Multimodal joint information processing in human machine interaction: recent advances
Interaction between humans is a multimodal process in nature, which integrates the different modalities of vision, hearing, gesture and touch. It is not surprising then that conventional uni-modal human-machine interactions lag in performance, robustness and naturalness when compared with human-human interactions. Recently, there has been increasing research interest in jointly processing information in multiple modalities and mimicking human-human multimodal interactions [2 , 4 , 5 , 9 , 13 , 14 , 16 , 18 , 19 , 21 , 22 ]. For example, human speech production and perception are bimodal in nature: visual cues have a broad influence on perceived auditory stimuli [17 ]. The latest research in speech processing has shown that integration of both auditory and visual information, i.e., acoustic speech combined with facial and lip motions, achieves significant performance improvement in tasks such as speech recognition  and emotion recognition [16 ]. However, information from difference modalities can be difficult to integrate: the representations of different signals are heterogeneous and the signals are often asynchronous and loosely-coupled. Therefore, finding more effective ways to integrate and jointly process information from different modalities is essential for the success of such multimodal human-machine interactive systems. Meanwhile, multimodal applications are becoming increasingly important, especially for mobile computing and digital entertainment scenarios, such as natural user interfaces (NUI) on smartphones and motion sensing gaming.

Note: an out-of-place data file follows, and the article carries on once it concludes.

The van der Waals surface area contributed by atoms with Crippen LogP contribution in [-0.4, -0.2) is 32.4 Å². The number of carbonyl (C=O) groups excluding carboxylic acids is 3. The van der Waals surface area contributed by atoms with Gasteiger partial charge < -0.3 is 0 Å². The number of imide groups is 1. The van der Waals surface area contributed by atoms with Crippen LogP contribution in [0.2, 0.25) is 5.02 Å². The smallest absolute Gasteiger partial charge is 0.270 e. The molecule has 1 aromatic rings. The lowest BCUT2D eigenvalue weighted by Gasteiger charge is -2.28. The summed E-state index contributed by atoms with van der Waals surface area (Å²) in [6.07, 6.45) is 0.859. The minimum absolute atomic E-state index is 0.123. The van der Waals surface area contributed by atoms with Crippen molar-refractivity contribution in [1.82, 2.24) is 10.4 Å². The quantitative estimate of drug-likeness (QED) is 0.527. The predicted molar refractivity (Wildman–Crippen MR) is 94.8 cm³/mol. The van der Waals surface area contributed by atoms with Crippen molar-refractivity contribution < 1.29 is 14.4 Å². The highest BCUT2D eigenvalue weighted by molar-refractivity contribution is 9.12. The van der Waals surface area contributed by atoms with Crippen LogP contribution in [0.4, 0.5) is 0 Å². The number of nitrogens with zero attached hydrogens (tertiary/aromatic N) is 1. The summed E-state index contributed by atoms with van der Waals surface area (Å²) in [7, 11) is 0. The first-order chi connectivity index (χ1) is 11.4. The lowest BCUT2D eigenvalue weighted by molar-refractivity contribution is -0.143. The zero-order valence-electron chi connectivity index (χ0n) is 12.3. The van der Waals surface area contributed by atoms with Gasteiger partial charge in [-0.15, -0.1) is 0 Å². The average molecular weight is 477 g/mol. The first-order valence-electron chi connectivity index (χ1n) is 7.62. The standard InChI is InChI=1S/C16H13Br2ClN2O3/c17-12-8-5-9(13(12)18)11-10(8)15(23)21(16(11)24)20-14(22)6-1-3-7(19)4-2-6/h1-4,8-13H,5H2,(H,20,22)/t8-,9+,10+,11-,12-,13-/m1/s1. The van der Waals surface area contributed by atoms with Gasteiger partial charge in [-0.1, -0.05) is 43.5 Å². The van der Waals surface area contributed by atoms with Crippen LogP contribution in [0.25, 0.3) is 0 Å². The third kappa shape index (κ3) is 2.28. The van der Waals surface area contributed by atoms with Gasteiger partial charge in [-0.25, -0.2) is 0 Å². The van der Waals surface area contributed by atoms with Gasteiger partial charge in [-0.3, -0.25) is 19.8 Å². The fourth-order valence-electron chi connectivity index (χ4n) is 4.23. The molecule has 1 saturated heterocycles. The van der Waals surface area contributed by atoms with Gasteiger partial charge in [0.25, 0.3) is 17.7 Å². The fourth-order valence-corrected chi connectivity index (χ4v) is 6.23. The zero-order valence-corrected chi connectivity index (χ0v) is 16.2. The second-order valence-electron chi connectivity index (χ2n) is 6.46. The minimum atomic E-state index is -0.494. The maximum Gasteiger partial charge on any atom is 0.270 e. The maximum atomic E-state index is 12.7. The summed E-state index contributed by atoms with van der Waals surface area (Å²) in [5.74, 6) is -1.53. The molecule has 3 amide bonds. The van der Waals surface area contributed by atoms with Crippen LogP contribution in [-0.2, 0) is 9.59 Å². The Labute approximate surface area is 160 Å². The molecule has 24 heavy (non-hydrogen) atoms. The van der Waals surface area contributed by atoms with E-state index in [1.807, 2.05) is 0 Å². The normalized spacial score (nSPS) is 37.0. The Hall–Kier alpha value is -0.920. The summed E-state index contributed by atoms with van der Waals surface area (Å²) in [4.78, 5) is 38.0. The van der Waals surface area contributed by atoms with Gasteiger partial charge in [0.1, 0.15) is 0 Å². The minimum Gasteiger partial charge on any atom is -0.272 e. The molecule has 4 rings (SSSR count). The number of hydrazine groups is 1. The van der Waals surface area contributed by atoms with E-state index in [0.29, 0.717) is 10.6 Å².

This special issue aims to bring together work by researchers and technologists engaged in the development of multimodal technologies for information processing, emerging multimedia applications and user-centric human computer interaction. We received more than 30 high-quality submissions and each manuscript was peer-reviewed by at least three reviewers. After the first and second rounds of review, 14 manuscripts were finally selected to be included.
This special issue covers a wide range of topics in human-machine interaction, including text- or speech-driven facial animation [11 , 23 , 28 ], emphatic speech synthesis [20 ], head and facial gesture synthesis [10 ], human pose estimation [24 ], crowd counting [6 ], person identification [25 ] and facial expression recognition [8 ].
Recognizing humans and understanding their behaviors from multiple modalities are indispensable steps for creating systems that interact naturally with human users. In this special issue, Fu et al. [6 ] aim to achieve reliable and real-time human counting. They propose a scene-adaptive, accurate and fast crowd counting approach using joint depth and color information. Tsai et al. [25 ] address the problem of long-range person identification with a multimodal information fusion approach, which includes multiview face detection, height measurement and face recognition. Recognizing human facial expressions is critical to NUI applications that are required to understand human emotions. As a means to this end, Hsu et al. [8 ] propose an effective facial expression recognition approach using bag of distances. In another paper, Sun et al. [24 ] deal with the problem of 3D human pose estimation. Specifically, they address the difficulty of high-dimensionality of human pose space and the multimodality of the distribution by a novel motionlet LLC coding approach in a discriminative framework. Last, but not least, data is extremely important in order to understand human behavior, cognition and emotion. In this special issue, Gamboa et al. [7 ] introduce a new multimodal database, namely HiMotion, which includes both human-computer interaction and psycho-physiological data, collected through experiments with synchronized recordings of keyboard, mouse, and central/peripheral nervous system measurements.